phone fun, was GeoIP database issues and the real world consequences

Owen DeLong owen at
Wed Apr 13 19:25:23 UTC 2016

> On Apr 13, 2016, at 12:15 , John Levine <johnl at> wrote:
>>> Actually, it's probably both US and Canadian.  When you call an 8xx
>>> toll free number, the switch uses a database to route the call to
>>> whatever carrier handles it, who can then do whatever they want.  The
>>> provider for that number, Callture, is in Ontario but they can
>>> terminate the calls anywhere, and send each call to a different place.
>> I was careful to pick a number on a Canadian company's website.
> Doesn't matter.  In the NANP, toll free 8xx numbers are routed by
> carrier, not by geography, and it looks like this company handles
> traffic in the US, too.  It's entirely possible that when you call
> that number during the day you get someone in Toronto, and when you
> call it at night, you get an answering service in the Phillipines.
>>> Also, in fairness, the US is about 90% of the NANP, so guessing that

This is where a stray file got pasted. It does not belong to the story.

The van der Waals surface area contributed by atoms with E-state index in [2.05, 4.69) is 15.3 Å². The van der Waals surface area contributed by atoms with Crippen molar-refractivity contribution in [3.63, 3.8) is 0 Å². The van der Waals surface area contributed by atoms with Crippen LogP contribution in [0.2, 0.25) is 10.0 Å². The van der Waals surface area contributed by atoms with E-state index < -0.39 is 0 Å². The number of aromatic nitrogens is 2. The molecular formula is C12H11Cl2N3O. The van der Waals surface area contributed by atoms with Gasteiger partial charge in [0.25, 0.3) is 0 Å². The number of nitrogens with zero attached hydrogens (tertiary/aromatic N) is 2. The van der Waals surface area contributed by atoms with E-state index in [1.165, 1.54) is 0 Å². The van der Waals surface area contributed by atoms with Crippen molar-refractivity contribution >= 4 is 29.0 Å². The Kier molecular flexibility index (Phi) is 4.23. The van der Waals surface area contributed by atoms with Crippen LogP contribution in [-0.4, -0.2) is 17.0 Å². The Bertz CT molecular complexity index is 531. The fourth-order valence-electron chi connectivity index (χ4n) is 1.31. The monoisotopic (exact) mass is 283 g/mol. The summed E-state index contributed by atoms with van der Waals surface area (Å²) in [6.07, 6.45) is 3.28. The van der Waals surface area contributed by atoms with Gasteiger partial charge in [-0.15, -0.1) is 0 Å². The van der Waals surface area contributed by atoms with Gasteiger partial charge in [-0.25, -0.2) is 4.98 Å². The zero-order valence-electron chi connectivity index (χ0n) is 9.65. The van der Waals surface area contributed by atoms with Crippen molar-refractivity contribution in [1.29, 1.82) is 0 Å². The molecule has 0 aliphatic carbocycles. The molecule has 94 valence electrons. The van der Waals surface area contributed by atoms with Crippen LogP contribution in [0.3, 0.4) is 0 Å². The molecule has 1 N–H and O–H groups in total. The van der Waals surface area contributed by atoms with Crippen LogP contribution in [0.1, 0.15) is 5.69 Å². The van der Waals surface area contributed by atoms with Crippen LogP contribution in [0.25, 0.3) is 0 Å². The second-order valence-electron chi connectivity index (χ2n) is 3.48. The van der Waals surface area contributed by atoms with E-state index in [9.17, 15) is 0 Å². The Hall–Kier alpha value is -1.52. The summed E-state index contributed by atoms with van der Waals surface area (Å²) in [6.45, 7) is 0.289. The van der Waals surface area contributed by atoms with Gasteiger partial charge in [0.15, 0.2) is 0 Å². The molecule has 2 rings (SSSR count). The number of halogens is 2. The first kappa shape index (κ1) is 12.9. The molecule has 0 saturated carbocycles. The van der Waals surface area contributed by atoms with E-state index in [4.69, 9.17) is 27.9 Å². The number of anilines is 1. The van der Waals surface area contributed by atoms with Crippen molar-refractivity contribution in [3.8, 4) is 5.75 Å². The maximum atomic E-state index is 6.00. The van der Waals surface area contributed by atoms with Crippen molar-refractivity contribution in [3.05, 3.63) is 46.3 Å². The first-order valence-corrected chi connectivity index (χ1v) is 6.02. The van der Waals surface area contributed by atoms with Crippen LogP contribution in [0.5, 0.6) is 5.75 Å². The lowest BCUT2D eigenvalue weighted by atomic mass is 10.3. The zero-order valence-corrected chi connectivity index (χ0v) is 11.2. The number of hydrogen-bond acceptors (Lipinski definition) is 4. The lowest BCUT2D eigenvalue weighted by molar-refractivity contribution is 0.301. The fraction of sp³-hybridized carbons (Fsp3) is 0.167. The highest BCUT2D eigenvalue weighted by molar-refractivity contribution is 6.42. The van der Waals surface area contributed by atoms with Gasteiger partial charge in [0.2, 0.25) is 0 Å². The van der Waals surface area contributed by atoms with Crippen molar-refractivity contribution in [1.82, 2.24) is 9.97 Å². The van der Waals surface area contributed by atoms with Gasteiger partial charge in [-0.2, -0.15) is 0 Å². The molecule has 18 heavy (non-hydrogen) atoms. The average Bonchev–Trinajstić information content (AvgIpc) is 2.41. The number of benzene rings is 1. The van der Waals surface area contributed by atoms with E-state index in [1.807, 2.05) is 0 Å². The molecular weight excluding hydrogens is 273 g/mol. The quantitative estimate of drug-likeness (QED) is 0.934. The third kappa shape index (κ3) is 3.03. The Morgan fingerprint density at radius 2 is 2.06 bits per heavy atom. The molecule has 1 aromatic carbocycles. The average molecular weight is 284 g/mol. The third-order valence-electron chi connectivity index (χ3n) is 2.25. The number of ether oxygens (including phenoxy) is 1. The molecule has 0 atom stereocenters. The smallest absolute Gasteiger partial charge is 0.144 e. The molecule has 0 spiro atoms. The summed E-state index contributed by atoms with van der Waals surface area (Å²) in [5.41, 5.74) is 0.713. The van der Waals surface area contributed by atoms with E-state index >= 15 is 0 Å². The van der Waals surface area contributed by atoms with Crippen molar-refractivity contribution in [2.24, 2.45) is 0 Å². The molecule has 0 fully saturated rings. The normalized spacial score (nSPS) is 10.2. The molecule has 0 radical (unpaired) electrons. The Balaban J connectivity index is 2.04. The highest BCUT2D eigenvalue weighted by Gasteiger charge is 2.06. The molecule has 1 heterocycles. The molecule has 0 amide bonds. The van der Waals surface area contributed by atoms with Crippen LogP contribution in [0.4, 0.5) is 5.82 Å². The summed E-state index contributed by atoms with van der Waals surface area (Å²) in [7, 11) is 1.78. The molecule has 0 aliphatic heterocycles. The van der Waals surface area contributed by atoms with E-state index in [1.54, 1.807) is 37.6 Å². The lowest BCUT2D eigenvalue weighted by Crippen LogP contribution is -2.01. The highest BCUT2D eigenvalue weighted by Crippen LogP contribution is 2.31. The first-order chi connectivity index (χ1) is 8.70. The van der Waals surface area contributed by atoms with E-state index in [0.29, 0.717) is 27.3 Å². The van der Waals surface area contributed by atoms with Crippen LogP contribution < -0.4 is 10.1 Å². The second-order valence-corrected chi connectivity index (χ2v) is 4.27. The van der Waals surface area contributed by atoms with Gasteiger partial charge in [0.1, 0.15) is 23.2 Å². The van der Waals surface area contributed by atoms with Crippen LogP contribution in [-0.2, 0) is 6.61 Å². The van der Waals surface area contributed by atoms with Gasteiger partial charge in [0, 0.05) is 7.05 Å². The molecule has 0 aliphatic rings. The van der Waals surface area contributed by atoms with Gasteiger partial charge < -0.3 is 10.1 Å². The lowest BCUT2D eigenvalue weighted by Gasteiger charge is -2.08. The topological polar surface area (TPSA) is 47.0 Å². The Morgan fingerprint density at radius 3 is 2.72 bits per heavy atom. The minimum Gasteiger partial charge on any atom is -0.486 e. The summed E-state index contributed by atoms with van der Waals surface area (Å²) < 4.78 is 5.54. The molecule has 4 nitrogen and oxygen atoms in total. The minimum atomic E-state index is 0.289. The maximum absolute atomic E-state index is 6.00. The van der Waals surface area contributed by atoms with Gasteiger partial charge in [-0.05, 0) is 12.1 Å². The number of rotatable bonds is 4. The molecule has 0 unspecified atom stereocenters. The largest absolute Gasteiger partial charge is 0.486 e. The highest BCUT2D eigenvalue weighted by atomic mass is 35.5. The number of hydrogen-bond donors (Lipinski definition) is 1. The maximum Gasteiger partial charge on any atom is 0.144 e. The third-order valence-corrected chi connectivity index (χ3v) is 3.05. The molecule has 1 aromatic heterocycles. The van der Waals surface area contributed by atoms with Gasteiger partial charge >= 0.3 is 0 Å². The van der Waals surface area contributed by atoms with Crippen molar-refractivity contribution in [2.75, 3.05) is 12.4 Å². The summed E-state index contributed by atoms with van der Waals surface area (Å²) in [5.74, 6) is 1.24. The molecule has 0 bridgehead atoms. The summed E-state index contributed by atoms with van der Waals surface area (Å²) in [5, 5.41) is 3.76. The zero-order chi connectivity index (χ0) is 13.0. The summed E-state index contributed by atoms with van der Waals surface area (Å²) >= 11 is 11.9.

>>> an 8XX number is in the US is usually correct.
>> That's another way of saying that it's deliberately wrong 10% of the
>> time for pan-NANP prefixes. Better to say "I don't know" than to just
>> guess.
> Really, they're not assigned to locations, they're assigned to
> carriers.  They can even be assigned to different carriers in
> different countries although that's not common.
> More to the point, saying "somewhere in the US", even if it's
> occasionally wrong, will not send nitwits with guns to a particular
> location.  NANP geographical numbers can be located to a switch (give
> or take number portability within a LATA), but non-geographic numbers
> can really go anywhere.  On the third hand, it's still true that the
> large majority of them are in the U.S.

Would you agree that 408-921 is a geographic number?

I guarantee you that there are phones within that prefix within US/Calif/LATA-1 and also some well outside of that, probably not even in the same country.

I will also guarantee you that those phones move locations quite frequently.


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